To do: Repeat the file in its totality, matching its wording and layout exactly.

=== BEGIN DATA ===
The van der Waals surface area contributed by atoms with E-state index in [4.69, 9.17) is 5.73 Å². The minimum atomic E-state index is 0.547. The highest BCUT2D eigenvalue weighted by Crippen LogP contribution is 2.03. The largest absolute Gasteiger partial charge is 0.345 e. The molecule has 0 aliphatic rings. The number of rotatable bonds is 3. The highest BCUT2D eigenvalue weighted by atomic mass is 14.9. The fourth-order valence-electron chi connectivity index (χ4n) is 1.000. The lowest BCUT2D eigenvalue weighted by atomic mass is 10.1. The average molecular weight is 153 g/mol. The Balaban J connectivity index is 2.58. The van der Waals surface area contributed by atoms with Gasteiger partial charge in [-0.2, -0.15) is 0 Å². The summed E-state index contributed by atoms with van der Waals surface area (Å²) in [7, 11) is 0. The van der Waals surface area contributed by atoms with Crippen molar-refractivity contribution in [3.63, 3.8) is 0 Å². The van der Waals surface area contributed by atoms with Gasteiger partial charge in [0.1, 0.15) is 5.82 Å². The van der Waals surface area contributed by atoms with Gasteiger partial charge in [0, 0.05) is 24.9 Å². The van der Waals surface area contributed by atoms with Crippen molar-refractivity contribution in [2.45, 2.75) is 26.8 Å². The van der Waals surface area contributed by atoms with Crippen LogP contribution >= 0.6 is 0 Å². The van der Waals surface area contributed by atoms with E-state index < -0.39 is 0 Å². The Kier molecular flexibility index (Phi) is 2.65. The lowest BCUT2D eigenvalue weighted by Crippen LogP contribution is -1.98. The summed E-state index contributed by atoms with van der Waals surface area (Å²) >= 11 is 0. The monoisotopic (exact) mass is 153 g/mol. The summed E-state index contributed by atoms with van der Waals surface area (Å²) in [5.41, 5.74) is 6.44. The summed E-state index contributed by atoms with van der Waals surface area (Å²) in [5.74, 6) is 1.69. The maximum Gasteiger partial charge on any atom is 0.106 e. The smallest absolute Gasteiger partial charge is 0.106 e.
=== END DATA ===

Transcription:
The van der Waals surface area contributed by atoms with E-state index in [4.69, 9.17) is 5.73 Å². The minimum atomic E-state index is 0.547. The highest BCUT2D eigenvalue weighted by Crippen LogP contribution is 2.03. The largest absolute Gasteiger partial charge is 0.345 e. The molecule has 0 aliphatic rings. The number of rotatable bonds is 3. The highest BCUT2D eigenvalue weighted by atomic mass is 14.9. The fourth-order valence-electron chi connectivity index (χ4n) is 1.000. The lowest BCUT2D eigenvalue weighted by atomic mass is 10.1. The average molecular weight is 153 g/mol. The Balaban J connectivity index is 2.58. The van der Waals surface area contributed by atoms with Gasteiger partial charge in [-0.2, -0.15) is 0 Å². The summed E-state index contributed by atoms with van der Waals surface area (Å²) in [7, 11) is 0. The van der Waals surface area contributed by atoms with Crippen molar-refractivity contribution in [3.63, 3.8) is 0 Å². The van der Waals surface area contributed by atoms with Gasteiger partial charge in [0.1, 0.15) is 5.82 Å². The van der Waals surface area contributed by atoms with Gasteiger partial charge in [0, 0.05) is 24.9 Å². The van der Waals surface area contributed by atoms with Crippen molar-refractivity contribution in [2.45, 2.75) is 26.8 Å². The van der Waals surface area contributed by atoms with Crippen LogP contribution >= 0.6 is 0 Å². The van der Waals surface area contributed by atoms with E-state index < -0.39 is 0 Å². The Kier molecular flexibility index (Phi) is 2.65. The lowest BCUT2D eigenvalue weighted by Crippen LogP contribution is -1.98. The summed E-state index contributed by atoms with van der Waals surface area (Å²) >= 11 is 0. The monoisotopic (exact) mass is 153 g/mol. The summed E-state index contributed by atoms with van der Waals surface area (Å²) in [5.41, 5.74) is 6.44. The summed E-state index contributed by atoms with van der Waals surface area (Å²) in [5.74, 6) is 1.69. The maximum Gasteiger partial charge on any atom is 0.106 e. The smallest absolute Gasteiger partial charge is 0.106 e.